Jump to content

Block Heater


Phil M.M.

Recommended Posts

I would like to have a block heater installed in my 1996 ls400-weather is getting colder in New Brunswick Canada these days.

would anyone know a part no. or where to get one of the element type that install in a "frost plug".

Is it a complicated installation with potential leakage problems?

Thanks much ,Phil

Link to comment
Share on other sites

Your best bet would be to call a Canadian Lexus dealer. Block heaters for the LS aren't available here in the U.S. but I found that the part was very inexpensive when I checked with a dealer in B.C. some years back.

I think the part price is the same for all Lexus models but the installation cost charged by dealers varies widely by model. I remember that the installed price for my LS400 was fairly low so that might indicate that installing the block heater on an LS400 is easier than on other models.

Here is a thread about someone in Ontario installing a block heater on his Toyota Hybrid ... he paid only C$46 for the block heater -- there is a link to another forum that has photos: http://us.lexusownersclub.com/forums/index...showtopic=60576

His block heater looks like the one for the LS400 but maybe they all look or are the same.

I've seen complaints on forums that Toyota/Lexus block heaters are not as effective as those sold for other makes of cars -- apparently because the Toyota/Lexus block heater is "only" 400 watts.

You can see block heaters and installed retail prices for almost all current Canadian spec Lexus models at http://www.lexus.ca/

Link to comment
Share on other sites

I would like to have a block heater installed in my 1996 ls400-weather is getting colder in New Brunswick Canada these days.

would anyone know a part no. or where to get one of the element type that install in a "frost plug".

Is it a complicated installation with potential leakage problems?

Thanks much ,Phil

Unless it gets to below -40C, just keeping the batt charged up and switching to a lighter oil should take you throught the winter with no probs. Potential for leaks etc, with a coolant heater would be a deal breaker for me. I'd get a batt warmer before a block heater.

Link to comment
Share on other sites

I would like to have a block heater installed in my 1996 ls400-weather is getting colder in New Brunswick Canada these days.

would anyone know a part no. or where to get one of the element type that install in a "frost plug".

Is it a complicated installation with potential leakage problems?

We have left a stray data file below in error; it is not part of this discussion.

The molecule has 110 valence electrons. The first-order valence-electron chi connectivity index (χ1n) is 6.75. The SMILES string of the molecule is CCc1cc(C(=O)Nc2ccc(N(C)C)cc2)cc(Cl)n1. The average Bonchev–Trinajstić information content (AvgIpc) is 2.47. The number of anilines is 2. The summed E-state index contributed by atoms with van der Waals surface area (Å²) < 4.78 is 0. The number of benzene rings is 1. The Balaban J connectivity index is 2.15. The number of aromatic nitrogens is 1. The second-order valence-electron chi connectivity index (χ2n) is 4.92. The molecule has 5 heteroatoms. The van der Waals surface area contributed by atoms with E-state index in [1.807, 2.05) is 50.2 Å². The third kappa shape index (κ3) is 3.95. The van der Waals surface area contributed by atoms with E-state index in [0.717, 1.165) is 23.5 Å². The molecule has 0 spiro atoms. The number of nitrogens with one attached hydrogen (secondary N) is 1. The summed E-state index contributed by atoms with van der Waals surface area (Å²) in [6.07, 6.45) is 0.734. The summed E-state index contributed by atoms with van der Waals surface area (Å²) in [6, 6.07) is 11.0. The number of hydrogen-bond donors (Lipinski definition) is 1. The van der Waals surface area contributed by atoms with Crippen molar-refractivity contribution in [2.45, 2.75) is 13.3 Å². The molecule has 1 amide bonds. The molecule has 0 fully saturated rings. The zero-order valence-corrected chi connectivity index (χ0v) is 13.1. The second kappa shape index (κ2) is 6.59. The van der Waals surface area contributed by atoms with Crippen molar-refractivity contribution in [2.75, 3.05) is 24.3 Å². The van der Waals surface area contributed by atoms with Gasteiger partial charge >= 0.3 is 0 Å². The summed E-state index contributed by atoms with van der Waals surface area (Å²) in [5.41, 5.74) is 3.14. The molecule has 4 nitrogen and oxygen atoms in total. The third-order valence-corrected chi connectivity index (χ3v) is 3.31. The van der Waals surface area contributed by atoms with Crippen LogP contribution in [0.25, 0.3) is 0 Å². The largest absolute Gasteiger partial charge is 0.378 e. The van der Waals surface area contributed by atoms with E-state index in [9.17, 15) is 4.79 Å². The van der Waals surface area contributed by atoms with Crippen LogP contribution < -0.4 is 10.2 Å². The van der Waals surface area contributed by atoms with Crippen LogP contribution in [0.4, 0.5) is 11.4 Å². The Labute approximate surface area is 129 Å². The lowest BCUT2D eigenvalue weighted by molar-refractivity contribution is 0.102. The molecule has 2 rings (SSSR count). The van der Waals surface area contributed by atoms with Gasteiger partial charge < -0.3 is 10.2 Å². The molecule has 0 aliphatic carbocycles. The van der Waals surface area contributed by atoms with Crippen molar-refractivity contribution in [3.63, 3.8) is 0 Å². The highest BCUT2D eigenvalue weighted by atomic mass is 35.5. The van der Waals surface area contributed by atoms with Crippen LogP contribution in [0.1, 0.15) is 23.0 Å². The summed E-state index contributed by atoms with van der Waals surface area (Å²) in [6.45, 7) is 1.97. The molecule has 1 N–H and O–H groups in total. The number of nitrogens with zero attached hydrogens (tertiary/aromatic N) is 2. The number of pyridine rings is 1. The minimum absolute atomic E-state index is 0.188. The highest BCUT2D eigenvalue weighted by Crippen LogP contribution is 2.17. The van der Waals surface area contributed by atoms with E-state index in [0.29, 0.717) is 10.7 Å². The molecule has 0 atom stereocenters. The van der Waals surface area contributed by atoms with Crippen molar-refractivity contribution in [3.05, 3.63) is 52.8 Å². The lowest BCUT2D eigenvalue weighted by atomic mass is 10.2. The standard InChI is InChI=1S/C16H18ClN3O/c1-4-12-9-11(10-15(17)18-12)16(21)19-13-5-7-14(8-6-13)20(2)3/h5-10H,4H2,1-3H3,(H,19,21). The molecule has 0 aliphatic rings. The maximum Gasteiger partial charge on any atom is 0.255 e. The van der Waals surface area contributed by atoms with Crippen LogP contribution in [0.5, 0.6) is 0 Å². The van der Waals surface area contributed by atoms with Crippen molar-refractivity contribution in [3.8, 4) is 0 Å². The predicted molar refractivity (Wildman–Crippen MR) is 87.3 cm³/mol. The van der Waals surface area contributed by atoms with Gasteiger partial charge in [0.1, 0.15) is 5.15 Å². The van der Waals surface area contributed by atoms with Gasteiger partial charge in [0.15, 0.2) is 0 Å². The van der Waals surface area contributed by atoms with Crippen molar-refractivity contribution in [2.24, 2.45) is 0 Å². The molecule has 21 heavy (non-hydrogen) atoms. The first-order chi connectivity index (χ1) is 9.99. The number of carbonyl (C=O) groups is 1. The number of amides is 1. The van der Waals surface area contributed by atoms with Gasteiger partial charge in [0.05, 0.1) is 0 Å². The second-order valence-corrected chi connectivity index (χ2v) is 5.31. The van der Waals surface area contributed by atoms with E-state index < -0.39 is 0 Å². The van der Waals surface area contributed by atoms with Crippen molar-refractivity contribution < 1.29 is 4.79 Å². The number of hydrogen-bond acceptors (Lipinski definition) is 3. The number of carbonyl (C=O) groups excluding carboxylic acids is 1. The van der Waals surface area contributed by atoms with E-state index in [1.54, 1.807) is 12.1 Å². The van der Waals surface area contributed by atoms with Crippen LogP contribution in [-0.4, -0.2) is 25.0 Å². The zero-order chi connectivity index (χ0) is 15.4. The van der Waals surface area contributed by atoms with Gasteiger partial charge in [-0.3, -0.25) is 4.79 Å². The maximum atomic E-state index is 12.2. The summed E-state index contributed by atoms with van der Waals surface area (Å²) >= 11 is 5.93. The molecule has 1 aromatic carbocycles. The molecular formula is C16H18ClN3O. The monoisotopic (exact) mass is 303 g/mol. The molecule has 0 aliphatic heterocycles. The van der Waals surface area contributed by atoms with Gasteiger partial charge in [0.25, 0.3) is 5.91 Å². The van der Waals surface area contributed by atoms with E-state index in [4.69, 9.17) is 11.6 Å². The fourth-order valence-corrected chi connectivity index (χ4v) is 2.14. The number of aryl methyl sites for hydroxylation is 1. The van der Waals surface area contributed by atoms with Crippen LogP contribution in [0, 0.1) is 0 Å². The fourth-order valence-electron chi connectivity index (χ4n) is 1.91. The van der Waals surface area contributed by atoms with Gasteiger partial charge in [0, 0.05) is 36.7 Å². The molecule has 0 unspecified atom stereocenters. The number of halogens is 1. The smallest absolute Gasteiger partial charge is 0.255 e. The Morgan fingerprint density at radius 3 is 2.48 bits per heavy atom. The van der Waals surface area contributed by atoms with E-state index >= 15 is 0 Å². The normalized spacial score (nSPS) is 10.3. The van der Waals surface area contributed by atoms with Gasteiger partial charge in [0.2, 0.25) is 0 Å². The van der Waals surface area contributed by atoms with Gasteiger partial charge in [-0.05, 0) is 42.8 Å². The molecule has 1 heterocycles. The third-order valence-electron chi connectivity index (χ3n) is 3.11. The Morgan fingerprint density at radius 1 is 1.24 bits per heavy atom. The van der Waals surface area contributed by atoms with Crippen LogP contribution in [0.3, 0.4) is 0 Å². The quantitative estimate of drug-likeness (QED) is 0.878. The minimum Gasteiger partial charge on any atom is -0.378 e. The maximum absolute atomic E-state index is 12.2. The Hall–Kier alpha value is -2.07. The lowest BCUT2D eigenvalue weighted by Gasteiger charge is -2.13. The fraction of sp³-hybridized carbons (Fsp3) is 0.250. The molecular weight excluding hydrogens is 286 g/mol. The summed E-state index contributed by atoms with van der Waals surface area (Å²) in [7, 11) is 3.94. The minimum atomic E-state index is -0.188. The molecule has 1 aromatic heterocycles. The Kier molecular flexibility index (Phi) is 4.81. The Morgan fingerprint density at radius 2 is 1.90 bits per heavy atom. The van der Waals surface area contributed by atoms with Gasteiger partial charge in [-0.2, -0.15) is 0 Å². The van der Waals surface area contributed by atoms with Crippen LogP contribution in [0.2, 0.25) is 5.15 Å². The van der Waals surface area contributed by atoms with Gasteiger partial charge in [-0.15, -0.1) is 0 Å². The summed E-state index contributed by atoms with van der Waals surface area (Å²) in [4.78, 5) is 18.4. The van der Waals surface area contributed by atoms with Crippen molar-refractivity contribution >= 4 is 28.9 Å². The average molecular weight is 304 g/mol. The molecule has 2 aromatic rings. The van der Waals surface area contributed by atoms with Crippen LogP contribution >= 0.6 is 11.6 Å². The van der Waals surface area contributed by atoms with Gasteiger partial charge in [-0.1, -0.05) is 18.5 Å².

Thanks much ,Phil

Unless it gets to below -40C, just keeping the batt charged up and switching to a lighter oil should take you throught the winter with no probs. Potential for leaks etc, with a coolant heater would be a deal breaker for me. I'd get a batt warmer before a block heater.

Link to comment
Share on other sites

Unless it gets to below -40C, just keeping the batt charged up and switching to a lighter oil should take you throught the winter with no probs. Potential for leaks etc, with a coolant heater would be a deal breaker for me. I'd get a batt warmer before a block heater.

EUBT, I really don't think there is much risk of a Toyota/Lexus block heater leaking. These things install very securely and are extremely low-tech devices. I had a block heater on a Mercedes I drove from late 1979 until I bought my first LS in 1990 and never had any problems with it. I'd even plug it in when it was fairly warm (i.e. below 32° F. in my garage at home) just so I would have instant warm air from the heater during my relatively short drive to work.

After I had the block heater installed, it seemed like AC outlets were EVERYWHERE I parked -- it didn't take much searching. I plugged in my block heater in the covered parking lot at work, in parking lots of hotels near Colorado ski areas and in the middle of Kansas, in public parking lots and relative's driveways in northern Iowa, etc., etc. OK, I was stealing a little electricity but not once did anyone ever unplug my block heater -- and I carried a 100' extension cord in the trunk that I sometimes used to plug it in pretty far away from my car.

Of course, I really needed a block heater on that Diesel Mercedes -- that was sometimes the only reason it could be started after sitting all night in the winter at 9,000 ft. elevations. Toyota/Lexus V8 engines warm up pretty fast compared to a 1970's Mercedes Diesel engine.

Link to comment
Share on other sites

I would like to have a block heater installed in my 1996 ls400-weather is getting colder in New Brunswick Canada these days.

would anyone know a part no. or where to get one of the element type that install in a "frost plug".

Is it a complicated installation with potential leakage problems?

Thanks much ,Phil

Unless it gets to below -40C, just keeping the batt charged up and switching to a lighter oil should take you throught the winter with no probs. Potential for leaks etc, with a coolant heater would be a deal breaker for me. I'd get a batt warmer before a block heater.

I have switched to 5-30 mobil 1 synthetic oil which seems to help -

Yes the potential for leaks is a concern -Thanks much !

Link to comment
Share on other sites

Unless it gets to below -40C, just keeping the batt charged up and switching to a lighter oil should take you throught the winter with no probs. Potential for leaks etc, with a coolant heater would be a deal breaker for me. I'd get a batt warmer before a block heater.

EUBT, I really don't think there is much risk of a Toyota/Lexus block heater leaking. These things install very security and are extremely low-tech devices. I had a block heater on a Mercedes I drove from late 1979 until I bought my first LS in 1990 and never had any problems with it. I'd even plug it in when it was fairly warm (i.e. below 32° F. in my garage at home) just so I would have instant warm air from the heater during my relatively short drive to work.